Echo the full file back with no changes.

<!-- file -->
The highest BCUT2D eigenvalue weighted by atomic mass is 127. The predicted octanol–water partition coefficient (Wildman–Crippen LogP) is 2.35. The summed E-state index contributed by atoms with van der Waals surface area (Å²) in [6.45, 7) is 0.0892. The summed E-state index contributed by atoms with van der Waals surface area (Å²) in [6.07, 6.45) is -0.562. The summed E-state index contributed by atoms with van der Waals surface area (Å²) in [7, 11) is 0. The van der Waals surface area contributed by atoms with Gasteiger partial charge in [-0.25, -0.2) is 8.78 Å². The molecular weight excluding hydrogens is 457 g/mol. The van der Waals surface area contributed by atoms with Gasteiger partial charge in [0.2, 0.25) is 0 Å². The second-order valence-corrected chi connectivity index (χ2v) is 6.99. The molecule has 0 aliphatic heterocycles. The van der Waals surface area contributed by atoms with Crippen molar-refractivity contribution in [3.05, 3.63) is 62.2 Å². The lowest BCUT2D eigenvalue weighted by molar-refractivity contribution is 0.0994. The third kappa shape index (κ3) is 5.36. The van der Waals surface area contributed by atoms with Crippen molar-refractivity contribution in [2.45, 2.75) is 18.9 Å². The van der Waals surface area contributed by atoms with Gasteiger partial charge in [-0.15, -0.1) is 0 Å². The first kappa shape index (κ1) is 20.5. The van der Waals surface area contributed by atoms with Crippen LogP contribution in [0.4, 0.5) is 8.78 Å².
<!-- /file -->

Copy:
The highest BCUT2D eigenvalue weighted by atomic mass is 127. The predicted octanol–water partition coefficient (Wildman–Crippen LogP) is 2.35. The summed E-state index contributed by atoms with van der Waals surface area (Å²) in [6.45, 7) is 0.0892. The summed E-state index contributed by atoms with van der Waals surface area (Å²) in [6.07, 6.45) is -0.562. The summed E-state index contributed by atoms with van der Waals surface area (Å²) in [7, 11) is 0. The van der Waals surface area contributed by atoms with Gasteiger partial charge in [-0.25, -0.2) is 8.78 Å². The molecular weight excluding hydrogens is 457 g/mol. The van der Waals surface area contributed by atoms with Gasteiger partial charge in [0.2, 0.25) is 0 Å². The second-order valence-corrected chi connectivity index (χ2v) is 6.99. The molecule has 0 aliphatic heterocycles. The van der Waals surface area contributed by atoms with Crippen molar-refractivity contribution in [3.05, 3.63) is 62.2 Å². The lowest BCUT2D eigenvalue weighted by molar-refractivity contribution is 0.0994. The third kappa shape index (κ3) is 5.36. The van der Waals surface area contributed by atoms with Crippen molar-refractivity contribution in [2.45, 2.75) is 18.9 Å². The van der Waals surface area contributed by atoms with Gasteiger partial charge in [-0.15, -0.1) is 0 Å². The first kappa shape index (κ1) is 20.5. The van der Waals surface area contributed by atoms with Crippen LogP contribution in [0.4, 0.5) is 8.78 Å².